Historically, when Canada has asserted its independence from American military and foreign policies, our independence has served us well.  Prime Minister Jean Chretien's refusal to enter George W. Bush's Iraq war in 2003 is a good example.  Similarly, PM Lester B. Pearson kept Canada out of the Vietnam War in the 60s.  On June 1, 2018, the Trump administration's imposition of a 25% tariff on Canadian steel on the grounds of "US national security" together with Trump's alienated nationalism has provided a conspicuous opportunity for Canadians to recognize the importance of Canadian independence from American hegemony.  Unfortunately, Canada accepted the inclusion of the "China clause" in the recent US-Canada-Mexico trade agreement which, according to some analysts, has given the USA rights of veto over future Canadian trade deals--in particular, over our trade with China.  The American warrant for the extradition of Sabrina Meng Wanzhou trapped us into the embarrassing situation of arresting Huawei's CFO at the same time that we are courting and receiving Huawei investment in Canada.  Worse still, the arrest of Meng puts a halt to our developing relationship and plans for increased trade with China--once again surrendering our sovereignty to American interests.  Pathetically, in the arrest of Meng we are not even serving explicit American national or security interests, just the corporate interests of American technology companies.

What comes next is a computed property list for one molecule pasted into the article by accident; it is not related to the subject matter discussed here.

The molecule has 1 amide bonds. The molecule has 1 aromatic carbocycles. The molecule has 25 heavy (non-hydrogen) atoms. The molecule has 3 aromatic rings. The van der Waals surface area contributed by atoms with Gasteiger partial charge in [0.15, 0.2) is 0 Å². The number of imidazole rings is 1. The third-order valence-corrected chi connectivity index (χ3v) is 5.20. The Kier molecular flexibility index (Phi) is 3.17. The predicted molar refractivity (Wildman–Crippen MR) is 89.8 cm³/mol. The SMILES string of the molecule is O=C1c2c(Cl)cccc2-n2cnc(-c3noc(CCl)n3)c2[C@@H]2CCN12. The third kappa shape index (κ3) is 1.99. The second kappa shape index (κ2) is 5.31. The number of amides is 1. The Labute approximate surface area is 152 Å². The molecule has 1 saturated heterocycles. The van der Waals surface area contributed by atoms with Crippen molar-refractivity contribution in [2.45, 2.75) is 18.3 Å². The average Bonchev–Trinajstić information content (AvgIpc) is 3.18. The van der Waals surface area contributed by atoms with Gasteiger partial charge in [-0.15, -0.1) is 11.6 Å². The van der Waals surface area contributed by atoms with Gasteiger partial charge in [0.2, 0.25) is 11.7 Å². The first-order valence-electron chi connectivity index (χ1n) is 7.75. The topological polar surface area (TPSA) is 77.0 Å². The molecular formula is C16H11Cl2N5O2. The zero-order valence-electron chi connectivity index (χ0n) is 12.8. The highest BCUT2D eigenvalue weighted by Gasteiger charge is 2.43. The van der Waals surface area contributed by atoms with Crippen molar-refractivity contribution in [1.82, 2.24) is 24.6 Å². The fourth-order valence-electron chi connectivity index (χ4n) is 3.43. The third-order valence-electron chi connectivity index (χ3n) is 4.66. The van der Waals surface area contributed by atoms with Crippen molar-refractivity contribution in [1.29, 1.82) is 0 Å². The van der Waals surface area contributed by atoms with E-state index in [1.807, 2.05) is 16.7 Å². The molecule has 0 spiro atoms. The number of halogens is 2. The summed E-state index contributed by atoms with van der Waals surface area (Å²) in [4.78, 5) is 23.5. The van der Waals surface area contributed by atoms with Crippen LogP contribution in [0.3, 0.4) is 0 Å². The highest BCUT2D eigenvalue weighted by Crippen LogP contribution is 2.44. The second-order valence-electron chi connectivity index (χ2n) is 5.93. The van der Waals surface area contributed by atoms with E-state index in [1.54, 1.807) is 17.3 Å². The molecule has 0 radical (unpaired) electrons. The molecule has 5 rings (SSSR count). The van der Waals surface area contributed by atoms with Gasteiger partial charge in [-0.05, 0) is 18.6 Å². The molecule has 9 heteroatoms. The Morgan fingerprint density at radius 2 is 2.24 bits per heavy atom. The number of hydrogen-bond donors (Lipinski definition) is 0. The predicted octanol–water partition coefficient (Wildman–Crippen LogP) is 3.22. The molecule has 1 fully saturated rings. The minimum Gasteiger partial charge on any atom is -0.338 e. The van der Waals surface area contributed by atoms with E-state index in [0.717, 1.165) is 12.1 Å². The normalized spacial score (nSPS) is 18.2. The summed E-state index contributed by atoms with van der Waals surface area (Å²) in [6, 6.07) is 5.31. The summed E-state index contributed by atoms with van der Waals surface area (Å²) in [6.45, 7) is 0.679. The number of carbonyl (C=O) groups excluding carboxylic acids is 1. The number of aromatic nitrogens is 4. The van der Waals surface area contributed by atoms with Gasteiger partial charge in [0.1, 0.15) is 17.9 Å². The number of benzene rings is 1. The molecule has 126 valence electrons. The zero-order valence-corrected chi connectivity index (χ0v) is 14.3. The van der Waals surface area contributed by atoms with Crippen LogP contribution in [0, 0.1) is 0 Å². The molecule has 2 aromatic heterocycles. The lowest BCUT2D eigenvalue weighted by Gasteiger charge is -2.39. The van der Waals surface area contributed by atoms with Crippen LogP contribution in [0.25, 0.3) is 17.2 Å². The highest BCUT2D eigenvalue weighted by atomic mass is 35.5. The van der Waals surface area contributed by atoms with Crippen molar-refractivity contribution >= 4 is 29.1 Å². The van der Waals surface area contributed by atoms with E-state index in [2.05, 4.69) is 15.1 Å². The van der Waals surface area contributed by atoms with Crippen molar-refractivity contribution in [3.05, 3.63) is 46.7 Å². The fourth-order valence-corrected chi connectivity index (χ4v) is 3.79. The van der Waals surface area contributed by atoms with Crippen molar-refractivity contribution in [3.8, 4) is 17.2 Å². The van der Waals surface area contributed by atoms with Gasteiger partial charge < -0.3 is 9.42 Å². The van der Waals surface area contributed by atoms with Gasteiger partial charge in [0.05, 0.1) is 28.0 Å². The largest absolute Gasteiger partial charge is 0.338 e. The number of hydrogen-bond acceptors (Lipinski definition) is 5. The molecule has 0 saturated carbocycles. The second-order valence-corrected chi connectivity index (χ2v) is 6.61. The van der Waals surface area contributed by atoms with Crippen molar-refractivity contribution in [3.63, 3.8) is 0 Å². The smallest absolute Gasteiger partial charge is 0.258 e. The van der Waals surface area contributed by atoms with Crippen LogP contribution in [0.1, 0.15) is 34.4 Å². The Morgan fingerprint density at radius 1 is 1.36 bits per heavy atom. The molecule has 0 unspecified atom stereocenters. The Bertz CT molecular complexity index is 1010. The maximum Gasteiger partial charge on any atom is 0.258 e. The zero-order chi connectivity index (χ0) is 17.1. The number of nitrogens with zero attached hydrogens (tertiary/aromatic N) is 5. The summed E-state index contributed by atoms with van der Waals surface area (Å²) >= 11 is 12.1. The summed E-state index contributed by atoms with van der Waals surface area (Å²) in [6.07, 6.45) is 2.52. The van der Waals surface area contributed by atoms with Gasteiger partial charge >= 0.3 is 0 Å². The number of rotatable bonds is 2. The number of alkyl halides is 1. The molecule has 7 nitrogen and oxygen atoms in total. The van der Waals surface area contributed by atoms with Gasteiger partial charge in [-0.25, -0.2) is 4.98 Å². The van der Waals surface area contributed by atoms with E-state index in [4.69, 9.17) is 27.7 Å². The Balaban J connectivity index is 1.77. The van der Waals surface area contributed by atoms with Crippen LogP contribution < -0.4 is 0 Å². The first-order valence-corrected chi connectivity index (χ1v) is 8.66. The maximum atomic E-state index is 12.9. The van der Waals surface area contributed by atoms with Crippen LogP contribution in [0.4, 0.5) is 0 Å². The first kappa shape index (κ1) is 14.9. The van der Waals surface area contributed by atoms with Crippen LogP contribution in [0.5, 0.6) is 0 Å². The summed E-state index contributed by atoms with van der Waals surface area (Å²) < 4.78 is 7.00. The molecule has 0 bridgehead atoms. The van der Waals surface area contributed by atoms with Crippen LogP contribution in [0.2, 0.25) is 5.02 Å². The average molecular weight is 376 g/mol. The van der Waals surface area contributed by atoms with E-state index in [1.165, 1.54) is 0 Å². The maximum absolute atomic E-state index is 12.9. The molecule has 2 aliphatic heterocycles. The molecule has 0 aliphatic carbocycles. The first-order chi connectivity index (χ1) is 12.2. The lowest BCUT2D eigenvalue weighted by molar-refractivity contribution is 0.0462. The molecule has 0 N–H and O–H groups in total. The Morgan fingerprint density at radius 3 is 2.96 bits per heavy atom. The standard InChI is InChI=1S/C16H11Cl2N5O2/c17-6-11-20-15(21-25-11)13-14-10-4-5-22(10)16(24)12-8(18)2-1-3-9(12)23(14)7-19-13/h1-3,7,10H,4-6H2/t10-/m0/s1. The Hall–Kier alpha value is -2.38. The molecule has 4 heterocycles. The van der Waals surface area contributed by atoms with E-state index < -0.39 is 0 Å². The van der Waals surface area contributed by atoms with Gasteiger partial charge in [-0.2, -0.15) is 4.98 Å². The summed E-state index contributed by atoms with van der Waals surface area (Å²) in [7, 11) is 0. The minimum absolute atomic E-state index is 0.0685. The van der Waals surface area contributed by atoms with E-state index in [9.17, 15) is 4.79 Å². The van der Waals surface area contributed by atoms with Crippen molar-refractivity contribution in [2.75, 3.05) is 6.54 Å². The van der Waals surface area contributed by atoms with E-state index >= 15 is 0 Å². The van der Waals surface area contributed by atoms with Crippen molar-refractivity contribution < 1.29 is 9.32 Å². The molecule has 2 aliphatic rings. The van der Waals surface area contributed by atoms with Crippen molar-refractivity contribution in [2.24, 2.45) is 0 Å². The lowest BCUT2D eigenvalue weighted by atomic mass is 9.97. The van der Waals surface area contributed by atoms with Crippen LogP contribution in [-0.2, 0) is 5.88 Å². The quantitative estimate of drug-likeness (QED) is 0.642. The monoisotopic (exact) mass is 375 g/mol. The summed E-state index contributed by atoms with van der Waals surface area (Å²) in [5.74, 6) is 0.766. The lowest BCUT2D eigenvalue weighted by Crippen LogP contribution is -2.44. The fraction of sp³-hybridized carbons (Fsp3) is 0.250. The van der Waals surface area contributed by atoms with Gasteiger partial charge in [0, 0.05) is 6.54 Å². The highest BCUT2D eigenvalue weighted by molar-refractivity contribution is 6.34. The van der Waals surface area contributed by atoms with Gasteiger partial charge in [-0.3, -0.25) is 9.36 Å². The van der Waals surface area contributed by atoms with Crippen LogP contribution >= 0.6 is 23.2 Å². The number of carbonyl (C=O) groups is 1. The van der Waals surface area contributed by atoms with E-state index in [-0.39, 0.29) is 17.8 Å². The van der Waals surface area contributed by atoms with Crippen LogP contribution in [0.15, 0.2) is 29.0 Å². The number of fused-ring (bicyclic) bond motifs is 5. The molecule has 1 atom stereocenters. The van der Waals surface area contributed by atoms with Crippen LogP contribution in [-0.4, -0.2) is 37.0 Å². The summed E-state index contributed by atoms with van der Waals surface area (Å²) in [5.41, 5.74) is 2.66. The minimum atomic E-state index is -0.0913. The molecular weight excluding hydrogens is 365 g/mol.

11. Canadian "peace, order and good government."  

Clearly, Canada and China have ideological differences, although I suspect those differences are not well understood in either country.  Canada's ideological tendencies are quite different from those of the USA, and the difference has become pronounced in recent years.  In contrast to the American Declaration of Independence's valourization of "life, liberty and the pursuit of happiness," the Canadian constitution sets out the objectives of the Federal Government as "peace, order and good government."    The American pursuit of life, liberty and happiness has resulted in a state of near-constant warfare throughout the USA's history. The question which our Minister of Justice needs to ask in the Meng extradition case is:  "what decision will best promote and exemplify 'peace, order and good government' in Canada?"  As sparsely and sporadically as I have been informed of the details of the case through the media--and I trust the Minister has been more thoroughly informed--I have become convinced that Canada would be best served by Meng's immediate release.